Drawn together by the force of gravity, galaxies are known for their tendency to merge, but they also collect and form galaxy clusters, which generally make up the largest structures in the universe. Intrinsically, these structures can be used for their gravitational lensing capabilities, but more than that, they can shed light on the universe's greatest mysteries (like dark matter).
Galaxy clusters also make a great subject for remarkably beautiful pictures. This is one galaxy cluster, dubbed XDCP J0044.0-2033, seen at infrared, x-ray and optical wavelengths. Each wavelength tells us something important about the cluster, which has been given the affectionate nickname 'Gioiello.' Optical data (taken by the Subaru telescope in Hawaii) shows the galaxies themselves (in red, green and blue); The x-ray data (from Chandra) shows the bridges of superheated gas that separate the galaxies (in purple); and the infrared data is used to illuminate the red halos surrounding certain galaxies (from Hershel).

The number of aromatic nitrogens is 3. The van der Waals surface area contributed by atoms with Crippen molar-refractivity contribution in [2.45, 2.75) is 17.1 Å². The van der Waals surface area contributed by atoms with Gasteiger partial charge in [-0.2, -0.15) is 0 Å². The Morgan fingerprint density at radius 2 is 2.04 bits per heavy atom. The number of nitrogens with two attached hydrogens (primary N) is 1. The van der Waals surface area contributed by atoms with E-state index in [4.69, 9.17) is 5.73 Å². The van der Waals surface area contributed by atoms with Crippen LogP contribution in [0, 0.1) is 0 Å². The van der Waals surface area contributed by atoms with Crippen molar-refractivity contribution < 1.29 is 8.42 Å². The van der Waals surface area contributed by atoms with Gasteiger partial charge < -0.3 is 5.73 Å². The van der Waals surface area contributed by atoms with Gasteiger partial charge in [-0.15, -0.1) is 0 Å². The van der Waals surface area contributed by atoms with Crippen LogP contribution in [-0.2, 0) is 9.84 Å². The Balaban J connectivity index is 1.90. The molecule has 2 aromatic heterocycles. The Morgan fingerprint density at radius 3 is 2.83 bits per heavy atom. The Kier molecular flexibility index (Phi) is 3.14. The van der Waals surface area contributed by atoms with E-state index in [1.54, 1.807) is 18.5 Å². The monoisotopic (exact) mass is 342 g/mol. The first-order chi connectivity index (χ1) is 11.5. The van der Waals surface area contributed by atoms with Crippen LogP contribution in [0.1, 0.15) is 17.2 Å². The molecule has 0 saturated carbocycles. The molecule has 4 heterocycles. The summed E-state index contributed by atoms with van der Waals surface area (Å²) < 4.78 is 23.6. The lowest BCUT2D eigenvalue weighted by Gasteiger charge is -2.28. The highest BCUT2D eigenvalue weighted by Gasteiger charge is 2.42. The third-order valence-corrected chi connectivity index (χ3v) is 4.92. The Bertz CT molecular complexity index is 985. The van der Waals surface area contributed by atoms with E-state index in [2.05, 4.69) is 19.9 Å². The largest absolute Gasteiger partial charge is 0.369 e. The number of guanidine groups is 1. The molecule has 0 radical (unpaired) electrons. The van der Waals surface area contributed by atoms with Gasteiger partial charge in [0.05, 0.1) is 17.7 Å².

When compiled, all of this data can ultimately be used to derive certain properties of the cluster. They determined that overall, Gioiello — one of the most massive (known) galaxy clusters in the universe — contains the mass of approximately 400 TRILLION Suns, all contained throughout just 6.2 million light-years. At roughly 800 million years old, it's also one of the youngest clusters (our own galaxy is about 18 times older, or 13.4 billion years in age), and one of the most distant (it lurks about 9.5 billion light-years from Earth in the Cetus constellation)).
NASA notes that,
Above all else, this galaxy cluster will help us better understand the way in which clusters evolve over time. Also interesting is the fact that astronomers have noted that there is, what appears to be, 'uneven structures" in the gas.
See a larger image here.